The bayou is in Jacques Hebert’s blood. His family settled in Plaquemines Parish, south of New Orleans, in the 1700s. Jacques grew up riding his bicycle down dirt roads in the town of Braithwaite, in neighborhoods kept dry by levees holding back the Mississippi River and storm surges from Gulf of Mexico.
“I loved being on my bike and riding around the levee. It really felt like I was in the wild,” Jacques says.
For Jacques, it was an idyllic place to be a kid. But for his family – like so many others – living in coastal Louisiana brought risk.
In 1965, Hurricane Betsy forced Jacques’ grandparents from their home in Pointe à la Hache, to higher ground in Braithwaite. Then Hurricane Katrina, in 2005, inundated Braithwaite and his family’s home with more than 10 feet of water. Hurricane Rita, a month later, flooded the community again.
Jacques’ family moved from Plaquemines Parish to Baton Rouge after those storms, leaving behind only the Hebert family tomb in Pointe à la Hache.
The latest assault on Jacques’ hometown came with Hurricane Isaac in 2012, when water rose to the second floor of many homes, 14 feet or more.
The damage caused by Isaac – a relatively minor Category 1 hurricane - illustrated the crisis coastal Louisiana faces from rising sea levels and the rapid loss of wetlands that had been a buffer against storms.
It also demonstrated to Jacques the urgent need to address this environmental threat, inspiring him to return home from California and put his energy toward restoring Louisiana’s coast. Now living in New Orleans, he works with Audubon Louisiana and the Restore the Mississippi River Delta coalition to rebuild wetlands through large-scale restoration projects.
We asked Jacques to share his thoughts about the economic, cultural and environmental importance of coastal Louisiana and how the state’s Coastal Master Plan can protect it from future devastation.
On the scope of the threat facing New Orleans and Louisiana:
“Since the 1930s we've lost coastal land equivalent to the size of the entire state of Delaware. We’re losing a football field of land every 100 minutes. This isn't land that's far off in the distance. This is land that is right next to New Orleans. Our wetlands are our first line of defense in many ways. Our levees are one of the last lines of defense.”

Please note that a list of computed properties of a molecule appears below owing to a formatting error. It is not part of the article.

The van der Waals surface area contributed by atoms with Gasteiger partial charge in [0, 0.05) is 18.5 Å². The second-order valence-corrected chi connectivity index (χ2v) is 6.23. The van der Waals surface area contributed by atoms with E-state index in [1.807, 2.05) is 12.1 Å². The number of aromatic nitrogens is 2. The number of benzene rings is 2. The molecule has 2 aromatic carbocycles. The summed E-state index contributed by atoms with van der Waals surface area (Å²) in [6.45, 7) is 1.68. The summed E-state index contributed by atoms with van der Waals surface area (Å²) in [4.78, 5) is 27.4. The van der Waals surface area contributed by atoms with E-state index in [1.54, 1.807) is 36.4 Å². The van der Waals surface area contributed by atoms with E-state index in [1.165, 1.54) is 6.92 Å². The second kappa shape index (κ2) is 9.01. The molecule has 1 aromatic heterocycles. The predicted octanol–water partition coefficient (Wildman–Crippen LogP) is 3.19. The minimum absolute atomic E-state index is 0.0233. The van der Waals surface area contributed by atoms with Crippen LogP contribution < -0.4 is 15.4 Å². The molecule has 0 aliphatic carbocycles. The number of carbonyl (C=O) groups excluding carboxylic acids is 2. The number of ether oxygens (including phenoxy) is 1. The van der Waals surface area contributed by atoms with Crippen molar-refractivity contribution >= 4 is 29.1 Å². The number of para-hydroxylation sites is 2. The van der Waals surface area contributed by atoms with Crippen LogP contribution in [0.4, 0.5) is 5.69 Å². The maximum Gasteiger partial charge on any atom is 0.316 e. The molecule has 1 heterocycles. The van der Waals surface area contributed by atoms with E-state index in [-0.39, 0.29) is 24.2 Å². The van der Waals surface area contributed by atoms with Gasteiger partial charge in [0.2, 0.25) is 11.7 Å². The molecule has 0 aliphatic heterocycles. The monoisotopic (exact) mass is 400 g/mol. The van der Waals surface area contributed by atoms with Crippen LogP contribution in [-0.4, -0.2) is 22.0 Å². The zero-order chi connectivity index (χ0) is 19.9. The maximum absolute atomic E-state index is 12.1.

On why wetlands loss is more than just a Louisiana problem:
“I like to say that the Gulf of Mexico is America's coast. It's critically important in terms of what it produces for the United States in terms of energy, in terms of shipping, in terms of fisheries. This isn't a local crisis. This is a national crisis. We need everyone to be involved in helping to address it.”
On harnessing the Mississippi River to restore wetlands:
“The river is our most powerful tool in the fight against land loss and sea level rise. The greatest problem is that we have this precious resource – sediment from the Mississippi River – that is slipping past us every day. Since the levees were built along the Mississippi, all the sediment coming down the river is being trapped and pushed into the Gulf. Traditionally, the river would flood its banks and deposit sediment in wetlands across the delta. Because that can't happen, our delta and our wetlands are disappearing. Our focus is on large-scale sediment diversions to capture sediment and build the land back up. Unless we have that storm surge buffer restored, it's going to be really hard to live in places like New Orleans.”
On how Louisiana is showing leadership with its Coastal Master Plan:
“Over the last decade, the state of Louisiana has been proactive and aggressive in implementing a suite of restoration projects. Everything from restoring barrier islands, to creating marsh where it's needed, as well as advancing large-scale projects like sediment diversions. In a lot of ways, Louisiana is leading on this issue and is a model for places around the world dealing with a changing environment. It's easy sometimes for people to just think, ‘Well, it's hopeless.’ But there is a lot of hope.”
On what he loves about New Orleans and coastal Louisiana:
“New Orleans is like no place else in the world. It's magical, ever changing, mystical, a beautiful confluence of food and people and music and nature. You're living in a place surrounded by water and influenced by water and the Mississippi River. As a kid, I just loved riding my bike along the Mississippi River levee and seeing the ships go by the river and feeling the breeze from the river. This is a place built on the traditions and cultures of people interacting with that natural environment.”
The Walton Family Foundation has provided funding to Audubon Louisiana to support coastal restoration.